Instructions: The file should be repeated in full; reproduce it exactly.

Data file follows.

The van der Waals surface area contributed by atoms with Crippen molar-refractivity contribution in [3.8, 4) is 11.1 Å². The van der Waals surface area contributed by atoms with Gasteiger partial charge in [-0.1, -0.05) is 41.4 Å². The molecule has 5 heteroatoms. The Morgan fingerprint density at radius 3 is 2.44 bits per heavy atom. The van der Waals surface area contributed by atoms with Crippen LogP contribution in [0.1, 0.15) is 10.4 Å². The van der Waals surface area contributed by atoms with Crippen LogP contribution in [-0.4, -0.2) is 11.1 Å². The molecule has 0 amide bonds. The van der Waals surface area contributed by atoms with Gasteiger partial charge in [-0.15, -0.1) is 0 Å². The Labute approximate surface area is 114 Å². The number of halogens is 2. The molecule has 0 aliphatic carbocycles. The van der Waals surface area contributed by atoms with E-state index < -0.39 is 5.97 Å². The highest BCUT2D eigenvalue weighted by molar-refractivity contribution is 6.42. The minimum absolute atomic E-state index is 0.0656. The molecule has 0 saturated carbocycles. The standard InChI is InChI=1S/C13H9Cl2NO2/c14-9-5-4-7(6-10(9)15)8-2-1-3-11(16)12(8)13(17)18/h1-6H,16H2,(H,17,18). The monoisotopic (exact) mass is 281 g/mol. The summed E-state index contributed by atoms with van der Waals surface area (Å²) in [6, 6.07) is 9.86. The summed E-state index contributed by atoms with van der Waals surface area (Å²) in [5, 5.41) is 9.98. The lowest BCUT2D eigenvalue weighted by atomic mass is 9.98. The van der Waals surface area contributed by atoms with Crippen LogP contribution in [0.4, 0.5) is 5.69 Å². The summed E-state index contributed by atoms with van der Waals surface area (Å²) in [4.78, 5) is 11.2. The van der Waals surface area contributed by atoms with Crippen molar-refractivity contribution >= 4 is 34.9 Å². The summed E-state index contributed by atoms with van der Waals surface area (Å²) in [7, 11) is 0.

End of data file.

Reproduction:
The van der Waals surface area contributed by atoms with Crippen molar-refractivity contribution in [3.8, 4) is 11.1 Å². The van der Waals surface area contributed by atoms with Gasteiger partial charge in [-0.1, -0.05) is 41.4 Å². The molecule has 5 heteroatoms. The Morgan fingerprint density at radius 3 is 2.44 bits per heavy atom. The van der Waals surface area contributed by atoms with Crippen LogP contribution in [0.1, 0.15) is 10.4 Å². The van der Waals surface area contributed by atoms with Crippen LogP contribution in [-0.4, -0.2) is 11.1 Å². The molecule has 0 amide bonds. The van der Waals surface area contributed by atoms with Gasteiger partial charge in [-0.15, -0.1) is 0 Å². The Labute approximate surface area is 114 Å². The number of halogens is 2. The molecule has 0 aliphatic carbocycles. The van der Waals surface area contributed by atoms with E-state index < -0.39 is 5.97 Å². The highest BCUT2D eigenvalue weighted by molar-refractivity contribution is 6.42. The minimum absolute atomic E-state index is 0.0656. The molecule has 0 saturated carbocycles. The standard InChI is InChI=1S/C13H9Cl2NO2/c14-9-5-4-7(6-10(9)15)8-2-1-3-11(16)12(8)13(17)18/h1-6H,16H2,(H,17,18). The monoisotopic (exact) mass is 281 g/mol. The summed E-state index contributed by atoms with van der Waals surface area (Å²) in [6, 6.07) is 9.86. The summed E-state index contributed by atoms with van der Waals surface area (Å²) in [5, 5.41) is 9.98. The lowest BCUT2D eigenvalue weighted by atomic mass is 9.98. The van der Waals surface area contributed by atoms with Crippen LogP contribution in [0.4, 0.5) is 5.69 Å². The summed E-state index contributed by atoms with van der Waals surface area (Å²) in [4.78, 5) is 11.2. The van der Waals surface area contributed by atoms with Crippen molar-refractivity contribution >= 4 is 34.9 Å². The summed E-state index contributed by atoms with van der Waals surface area (Å²) in [7, 11) is 0.